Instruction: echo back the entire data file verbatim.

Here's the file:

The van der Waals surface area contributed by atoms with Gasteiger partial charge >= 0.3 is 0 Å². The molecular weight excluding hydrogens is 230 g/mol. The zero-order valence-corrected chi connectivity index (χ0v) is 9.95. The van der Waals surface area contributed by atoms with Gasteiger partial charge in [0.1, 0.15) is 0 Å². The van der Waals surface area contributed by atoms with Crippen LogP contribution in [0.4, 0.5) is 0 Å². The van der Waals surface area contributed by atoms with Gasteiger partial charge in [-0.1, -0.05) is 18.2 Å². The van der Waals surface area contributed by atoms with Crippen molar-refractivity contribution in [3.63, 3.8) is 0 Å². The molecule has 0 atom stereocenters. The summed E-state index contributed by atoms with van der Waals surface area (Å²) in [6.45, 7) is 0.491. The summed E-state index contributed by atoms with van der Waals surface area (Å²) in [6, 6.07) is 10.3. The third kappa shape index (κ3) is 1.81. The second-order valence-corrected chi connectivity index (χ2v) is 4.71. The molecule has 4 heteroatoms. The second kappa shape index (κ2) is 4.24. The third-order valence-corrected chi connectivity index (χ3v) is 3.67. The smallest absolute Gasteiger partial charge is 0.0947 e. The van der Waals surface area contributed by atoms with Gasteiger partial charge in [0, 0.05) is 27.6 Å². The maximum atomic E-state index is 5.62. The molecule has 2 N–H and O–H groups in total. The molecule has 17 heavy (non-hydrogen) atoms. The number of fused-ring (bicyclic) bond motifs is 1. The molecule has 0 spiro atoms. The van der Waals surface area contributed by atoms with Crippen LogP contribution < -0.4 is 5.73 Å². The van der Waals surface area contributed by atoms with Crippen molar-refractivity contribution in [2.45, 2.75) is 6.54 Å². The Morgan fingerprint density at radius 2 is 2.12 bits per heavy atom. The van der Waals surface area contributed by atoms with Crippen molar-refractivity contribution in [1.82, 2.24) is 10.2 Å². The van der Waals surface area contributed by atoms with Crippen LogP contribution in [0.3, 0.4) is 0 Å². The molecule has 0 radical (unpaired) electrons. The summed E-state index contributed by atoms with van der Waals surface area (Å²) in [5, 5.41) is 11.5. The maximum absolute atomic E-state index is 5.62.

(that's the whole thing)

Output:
The van der Waals surface area contributed by atoms with Gasteiger partial charge >= 0.3 is 0 Å². The molecular weight excluding hydrogens is 230 g/mol. The zero-order valence-corrected chi connectivity index (χ0v) is 9.95. The van der Waals surface area contributed by atoms with Gasteiger partial charge in [0.1, 0.15) is 0 Å². The van der Waals surface area contributed by atoms with Crippen LogP contribution in [0.4, 0.5) is 0 Å². The van der Waals surface area contributed by atoms with Gasteiger partial charge in [-0.1, -0.05) is 18.2 Å². The van der Waals surface area contributed by atoms with Crippen molar-refractivity contribution in [3.63, 3.8) is 0 Å². The molecule has 0 atom stereocenters. The summed E-state index contributed by atoms with van der Waals surface area (Å²) in [6.45, 7) is 0.491. The summed E-state index contributed by atoms with van der Waals surface area (Å²) in [6, 6.07) is 10.3. The third kappa shape index (κ3) is 1.81. The second-order valence-corrected chi connectivity index (χ2v) is 4.71. The molecule has 4 heteroatoms. The second kappa shape index (κ2) is 4.24. The third-order valence-corrected chi connectivity index (χ3v) is 3.67. The smallest absolute Gasteiger partial charge is 0.0947 e. The van der Waals surface area contributed by atoms with Gasteiger partial charge in [0, 0.05) is 27.6 Å². The maximum atomic E-state index is 5.62. The molecule has 2 N–H and O–H groups in total. The molecule has 17 heavy (non-hydrogen) atoms. The number of fused-ring (bicyclic) bond motifs is 1. The molecule has 0 spiro atoms. The van der Waals surface area contributed by atoms with Crippen LogP contribution < -0.4 is 5.73 Å². The van der Waals surface area contributed by atoms with Crippen molar-refractivity contribution in [2.45, 2.75) is 6.54 Å². The Morgan fingerprint density at radius 2 is 2.12 bits per heavy atom. The van der Waals surface area contributed by atoms with Crippen molar-refractivity contribution in [1.82, 2.24) is 10.2 Å². The van der Waals surface area contributed by atoms with Crippen LogP contribution in [0.3, 0.4) is 0 Å². The molecule has 0 radical (unpaired) electrons. The summed E-state index contributed by atoms with van der Waals surface area (Å²) in [5, 5.41) is 11.5. The maximum absolute atomic E-state index is 5.62.